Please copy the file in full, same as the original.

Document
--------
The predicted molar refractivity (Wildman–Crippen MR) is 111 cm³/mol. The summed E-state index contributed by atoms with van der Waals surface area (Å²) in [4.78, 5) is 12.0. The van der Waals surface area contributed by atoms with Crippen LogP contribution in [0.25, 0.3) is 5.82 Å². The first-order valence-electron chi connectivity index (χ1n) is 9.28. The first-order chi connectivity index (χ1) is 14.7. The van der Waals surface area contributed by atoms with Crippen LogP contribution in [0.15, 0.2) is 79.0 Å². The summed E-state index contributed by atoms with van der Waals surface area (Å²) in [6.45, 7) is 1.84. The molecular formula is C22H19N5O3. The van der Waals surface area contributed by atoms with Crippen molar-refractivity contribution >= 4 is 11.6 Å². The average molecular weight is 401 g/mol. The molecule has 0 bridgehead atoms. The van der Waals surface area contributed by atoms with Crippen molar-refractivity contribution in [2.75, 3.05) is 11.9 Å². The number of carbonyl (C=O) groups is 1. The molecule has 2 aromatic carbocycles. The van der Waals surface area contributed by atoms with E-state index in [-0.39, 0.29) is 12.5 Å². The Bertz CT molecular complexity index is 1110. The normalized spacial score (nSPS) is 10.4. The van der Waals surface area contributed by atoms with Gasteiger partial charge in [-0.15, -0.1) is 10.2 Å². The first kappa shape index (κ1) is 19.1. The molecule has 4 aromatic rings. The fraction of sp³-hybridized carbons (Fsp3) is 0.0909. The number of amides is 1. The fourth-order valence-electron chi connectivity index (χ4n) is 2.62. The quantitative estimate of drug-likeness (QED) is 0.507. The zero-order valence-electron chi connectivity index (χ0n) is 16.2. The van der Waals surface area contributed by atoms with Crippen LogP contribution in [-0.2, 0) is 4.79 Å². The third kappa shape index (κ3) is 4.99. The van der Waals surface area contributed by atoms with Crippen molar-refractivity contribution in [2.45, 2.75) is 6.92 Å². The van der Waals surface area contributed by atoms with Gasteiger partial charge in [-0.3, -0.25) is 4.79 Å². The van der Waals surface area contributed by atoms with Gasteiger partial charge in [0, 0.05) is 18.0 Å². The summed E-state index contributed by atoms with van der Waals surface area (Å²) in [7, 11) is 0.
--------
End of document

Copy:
The predicted molar refractivity (Wildman–Crippen MR) is 111 cm³/mol. The summed E-state index contributed by atoms with van der Waals surface area (Å²) in [4.78, 5) is 12.0. The van der Waals surface area contributed by atoms with Crippen LogP contribution in [0.25, 0.3) is 5.82 Å². The first-order valence-electron chi connectivity index (χ1n) is 9.28. The first-order chi connectivity index (χ1) is 14.7. The van der Waals surface area contributed by atoms with Crippen LogP contribution in [0.15, 0.2) is 79.0 Å². The summed E-state index contributed by atoms with van der Waals surface area (Å²) in [6.45, 7) is 1.84. The molecular formula is C22H19N5O3. The van der Waals surface area contributed by atoms with Crippen molar-refractivity contribution >= 4 is 11.6 Å². The average molecular weight is 401 g/mol. The molecule has 0 bridgehead atoms. The van der Waals surface area contributed by atoms with Crippen molar-refractivity contribution in [2.75, 3.05) is 11.9 Å². The number of carbonyl (C=O) groups is 1. The molecule has 2 aromatic carbocycles. The van der Waals surface area contributed by atoms with E-state index in [-0.39, 0.29) is 12.5 Å². The Bertz CT molecular complexity index is 1110. The normalized spacial score (nSPS) is 10.4. The van der Waals surface area contributed by atoms with Gasteiger partial charge in [-0.15, -0.1) is 10.2 Å². The first kappa shape index (κ1) is 19.1. The molecule has 4 aromatic rings. The fraction of sp³-hybridized carbons (Fsp3) is 0.0909. The number of amides is 1. The fourth-order valence-electron chi connectivity index (χ4n) is 2.62. The quantitative estimate of drug-likeness (QED) is 0.507. The zero-order valence-electron chi connectivity index (χ0n) is 16.2. The van der Waals surface area contributed by atoms with Crippen LogP contribution in [-0.2, 0) is 4.79 Å². The third kappa shape index (κ3) is 4.99. The van der Waals surface area contributed by atoms with Crippen molar-refractivity contribution in [2.45, 2.75) is 6.92 Å². The van der Waals surface area contributed by atoms with Gasteiger partial charge in [-0.3, -0.25) is 4.79 Å². The van der Waals surface area contributed by atoms with Gasteiger partial charge in [0, 0.05) is 18.0 Å². The summed E-state index contributed by atoms with van der Waals surface area (Å²) in [7, 11) is 0.